Journey towards a performant web editor


This post presents different performance improvement and monitoring techniques that can be used in any React/Redux application.

Akin to the React Concurrent mode, it also introduces an async mode for Redux applications where the UI can’t be windowized.

WordPress 5.0 included a new block-based content editor. The editor is built as typical react/redux web application with a global store and a tree of UI components retrieving data using state selectors and performing mutations using actions.

Note To be more precise, The WordPress block Editor (called Gutenberg sometimes) uses multiple stores, but for the purpose of this post, we can simplify and assume it uses a single one.

Relying on the shoulders of giants: react-redux

The main performance bottleneck for most React/Redux applications is the fact that any change in the global state can potentially trigger updates in all the components subscribe to the store updates.

Fortunately, the simple fact of using react-redux is enough to solve most of these performance issues. The library is highly-optimized out of the box.


const mapStateToProps = state => ( {
  block: getBlock( state )
} );
const MyBlockComponent = connect( mapStateToProps )( BlockComponent )

In the example above, each time the global state is changed, the mapStateToProps function is executed to compute the updated props passed to the underlying UI component.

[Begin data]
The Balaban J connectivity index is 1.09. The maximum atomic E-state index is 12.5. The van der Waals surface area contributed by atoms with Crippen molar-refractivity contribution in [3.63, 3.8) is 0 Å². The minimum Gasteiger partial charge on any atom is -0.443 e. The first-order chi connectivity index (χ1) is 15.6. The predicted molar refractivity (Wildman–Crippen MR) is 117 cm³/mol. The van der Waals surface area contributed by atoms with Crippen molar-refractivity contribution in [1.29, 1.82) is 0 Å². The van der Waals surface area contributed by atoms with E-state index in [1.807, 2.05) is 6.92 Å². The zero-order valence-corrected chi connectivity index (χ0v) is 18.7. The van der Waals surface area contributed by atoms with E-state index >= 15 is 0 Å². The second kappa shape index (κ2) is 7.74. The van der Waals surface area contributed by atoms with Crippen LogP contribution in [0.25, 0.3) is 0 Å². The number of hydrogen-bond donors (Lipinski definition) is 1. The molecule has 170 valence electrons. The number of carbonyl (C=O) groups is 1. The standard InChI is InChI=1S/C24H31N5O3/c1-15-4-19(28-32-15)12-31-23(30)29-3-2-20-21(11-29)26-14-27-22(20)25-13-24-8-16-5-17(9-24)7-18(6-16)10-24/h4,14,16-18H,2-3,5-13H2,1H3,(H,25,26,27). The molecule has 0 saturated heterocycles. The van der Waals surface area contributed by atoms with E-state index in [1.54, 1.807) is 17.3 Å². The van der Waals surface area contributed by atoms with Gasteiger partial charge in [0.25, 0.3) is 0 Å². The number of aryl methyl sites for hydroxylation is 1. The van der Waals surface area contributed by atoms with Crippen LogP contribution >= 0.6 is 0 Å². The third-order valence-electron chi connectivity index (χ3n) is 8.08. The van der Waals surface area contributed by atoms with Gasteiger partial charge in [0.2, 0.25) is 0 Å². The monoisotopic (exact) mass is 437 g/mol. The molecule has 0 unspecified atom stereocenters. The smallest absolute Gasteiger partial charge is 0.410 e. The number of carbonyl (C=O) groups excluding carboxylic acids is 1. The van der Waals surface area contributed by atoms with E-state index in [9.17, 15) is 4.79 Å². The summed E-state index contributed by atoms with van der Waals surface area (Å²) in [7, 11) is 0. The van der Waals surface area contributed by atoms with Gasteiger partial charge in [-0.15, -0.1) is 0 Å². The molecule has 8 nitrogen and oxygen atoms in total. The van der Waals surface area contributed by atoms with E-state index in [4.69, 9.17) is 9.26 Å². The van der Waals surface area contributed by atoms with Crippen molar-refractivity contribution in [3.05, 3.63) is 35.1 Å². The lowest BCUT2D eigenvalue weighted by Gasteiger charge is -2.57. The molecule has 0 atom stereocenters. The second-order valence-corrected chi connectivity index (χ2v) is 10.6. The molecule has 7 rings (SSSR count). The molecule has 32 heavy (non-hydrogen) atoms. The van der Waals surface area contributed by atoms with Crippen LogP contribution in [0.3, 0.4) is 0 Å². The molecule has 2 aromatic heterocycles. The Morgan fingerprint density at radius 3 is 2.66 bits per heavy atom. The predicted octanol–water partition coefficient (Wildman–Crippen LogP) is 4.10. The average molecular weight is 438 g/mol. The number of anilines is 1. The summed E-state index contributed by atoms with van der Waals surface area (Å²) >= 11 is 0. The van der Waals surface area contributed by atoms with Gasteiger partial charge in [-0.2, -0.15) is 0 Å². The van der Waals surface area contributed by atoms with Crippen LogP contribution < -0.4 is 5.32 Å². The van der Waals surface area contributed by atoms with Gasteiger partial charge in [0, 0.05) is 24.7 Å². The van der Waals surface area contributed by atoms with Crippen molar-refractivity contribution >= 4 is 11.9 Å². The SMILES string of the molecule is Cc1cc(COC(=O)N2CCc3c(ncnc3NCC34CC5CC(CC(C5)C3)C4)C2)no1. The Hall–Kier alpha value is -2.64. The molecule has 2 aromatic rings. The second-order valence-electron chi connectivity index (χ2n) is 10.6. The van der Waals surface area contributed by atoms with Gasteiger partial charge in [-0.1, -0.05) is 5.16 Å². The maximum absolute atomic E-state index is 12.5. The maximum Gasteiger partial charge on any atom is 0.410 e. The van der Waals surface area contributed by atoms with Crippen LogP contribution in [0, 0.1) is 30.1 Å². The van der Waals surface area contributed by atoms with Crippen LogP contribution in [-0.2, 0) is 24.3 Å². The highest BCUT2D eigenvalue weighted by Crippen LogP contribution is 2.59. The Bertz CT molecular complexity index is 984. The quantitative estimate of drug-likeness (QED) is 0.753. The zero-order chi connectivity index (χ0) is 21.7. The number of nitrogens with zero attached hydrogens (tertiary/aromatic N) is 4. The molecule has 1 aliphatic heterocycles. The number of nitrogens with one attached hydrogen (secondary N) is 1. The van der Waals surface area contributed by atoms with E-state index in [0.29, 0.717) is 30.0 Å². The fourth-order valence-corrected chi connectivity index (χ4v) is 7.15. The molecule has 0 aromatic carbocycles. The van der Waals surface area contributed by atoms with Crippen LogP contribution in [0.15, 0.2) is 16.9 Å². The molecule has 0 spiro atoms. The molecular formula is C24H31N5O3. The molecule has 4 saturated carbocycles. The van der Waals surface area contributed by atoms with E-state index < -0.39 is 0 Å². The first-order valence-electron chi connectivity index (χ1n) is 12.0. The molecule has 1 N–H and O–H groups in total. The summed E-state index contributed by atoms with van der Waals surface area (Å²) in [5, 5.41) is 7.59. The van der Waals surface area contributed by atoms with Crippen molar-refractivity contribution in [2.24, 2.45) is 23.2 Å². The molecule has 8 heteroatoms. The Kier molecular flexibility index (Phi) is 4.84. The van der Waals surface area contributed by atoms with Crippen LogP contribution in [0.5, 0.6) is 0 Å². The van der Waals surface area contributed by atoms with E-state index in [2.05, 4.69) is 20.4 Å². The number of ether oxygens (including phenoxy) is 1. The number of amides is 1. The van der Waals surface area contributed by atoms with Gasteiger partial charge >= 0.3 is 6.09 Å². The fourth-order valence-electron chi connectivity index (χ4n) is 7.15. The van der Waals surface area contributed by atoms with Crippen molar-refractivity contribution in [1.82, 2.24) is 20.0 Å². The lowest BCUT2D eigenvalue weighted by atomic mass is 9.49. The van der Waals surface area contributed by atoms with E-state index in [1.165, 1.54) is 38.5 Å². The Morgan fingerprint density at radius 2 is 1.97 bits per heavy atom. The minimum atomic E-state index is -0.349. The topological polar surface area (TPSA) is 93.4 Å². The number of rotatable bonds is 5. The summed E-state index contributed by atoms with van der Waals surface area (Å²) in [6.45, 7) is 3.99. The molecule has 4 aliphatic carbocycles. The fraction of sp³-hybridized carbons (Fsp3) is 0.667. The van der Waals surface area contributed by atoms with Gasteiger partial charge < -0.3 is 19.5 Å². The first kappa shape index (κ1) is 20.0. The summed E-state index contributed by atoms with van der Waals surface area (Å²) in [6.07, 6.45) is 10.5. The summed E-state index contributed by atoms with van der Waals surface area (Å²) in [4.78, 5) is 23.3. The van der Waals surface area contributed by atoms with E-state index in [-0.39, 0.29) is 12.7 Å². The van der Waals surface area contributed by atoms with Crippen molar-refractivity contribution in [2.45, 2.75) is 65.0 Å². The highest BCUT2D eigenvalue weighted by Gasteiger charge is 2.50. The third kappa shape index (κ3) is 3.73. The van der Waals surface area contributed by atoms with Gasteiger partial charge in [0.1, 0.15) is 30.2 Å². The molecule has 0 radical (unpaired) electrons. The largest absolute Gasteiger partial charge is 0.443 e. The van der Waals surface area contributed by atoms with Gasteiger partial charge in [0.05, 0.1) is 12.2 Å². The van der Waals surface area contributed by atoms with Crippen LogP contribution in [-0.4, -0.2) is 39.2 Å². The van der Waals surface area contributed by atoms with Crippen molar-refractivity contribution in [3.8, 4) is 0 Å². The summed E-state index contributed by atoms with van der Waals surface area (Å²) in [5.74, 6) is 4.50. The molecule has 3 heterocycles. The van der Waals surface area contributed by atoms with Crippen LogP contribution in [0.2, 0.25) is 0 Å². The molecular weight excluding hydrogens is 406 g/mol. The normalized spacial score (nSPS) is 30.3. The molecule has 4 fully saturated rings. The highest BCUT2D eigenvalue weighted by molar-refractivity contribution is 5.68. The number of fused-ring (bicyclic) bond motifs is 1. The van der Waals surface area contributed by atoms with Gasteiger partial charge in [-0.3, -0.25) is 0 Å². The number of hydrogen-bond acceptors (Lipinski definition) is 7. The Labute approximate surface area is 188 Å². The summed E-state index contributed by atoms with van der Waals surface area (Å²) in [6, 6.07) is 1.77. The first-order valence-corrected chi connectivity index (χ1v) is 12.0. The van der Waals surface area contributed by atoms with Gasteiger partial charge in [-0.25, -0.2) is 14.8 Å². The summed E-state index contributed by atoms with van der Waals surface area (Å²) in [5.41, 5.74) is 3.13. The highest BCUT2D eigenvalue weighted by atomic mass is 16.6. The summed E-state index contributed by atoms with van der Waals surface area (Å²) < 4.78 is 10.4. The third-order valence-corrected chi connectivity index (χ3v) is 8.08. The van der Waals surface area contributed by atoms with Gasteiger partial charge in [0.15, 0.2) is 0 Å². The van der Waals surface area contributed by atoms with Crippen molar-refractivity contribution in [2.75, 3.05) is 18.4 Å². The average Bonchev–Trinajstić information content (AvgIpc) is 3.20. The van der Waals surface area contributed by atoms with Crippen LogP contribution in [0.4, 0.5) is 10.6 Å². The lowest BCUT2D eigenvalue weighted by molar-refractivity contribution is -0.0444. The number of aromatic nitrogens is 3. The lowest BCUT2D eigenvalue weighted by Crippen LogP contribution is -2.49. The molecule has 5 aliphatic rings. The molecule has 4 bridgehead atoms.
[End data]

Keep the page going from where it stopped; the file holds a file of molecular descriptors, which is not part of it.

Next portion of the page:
By default if the computed props (block in our example) don’t change, the underlying component (Block in the example) is not re-rendered.

It’s important to note that react-redux‘s connect function performs a shallow comparison to check if the computed props changed or not. This means generating new object instances in mapStateToProps should be avoided and selectors (getBlock in our instance) should ensure that it returns the same block object instance on each call unless an actual change to the block object has been made.

// Bad: a new block object is generated on each render, causing rerenders even if the block name didn't change.
const mapStateToProps = state => ( {
  block: { name: getBlockName( state ) } 
} );
const MyBlockComponent = connect( mapStateToProps )( BlockComponent )

// Bad: Doing the same thing in a factorized selector is bad as well. It is strictly equivalent.
const getBlock = ( state ) => ( { name: getBlockName( state ) } );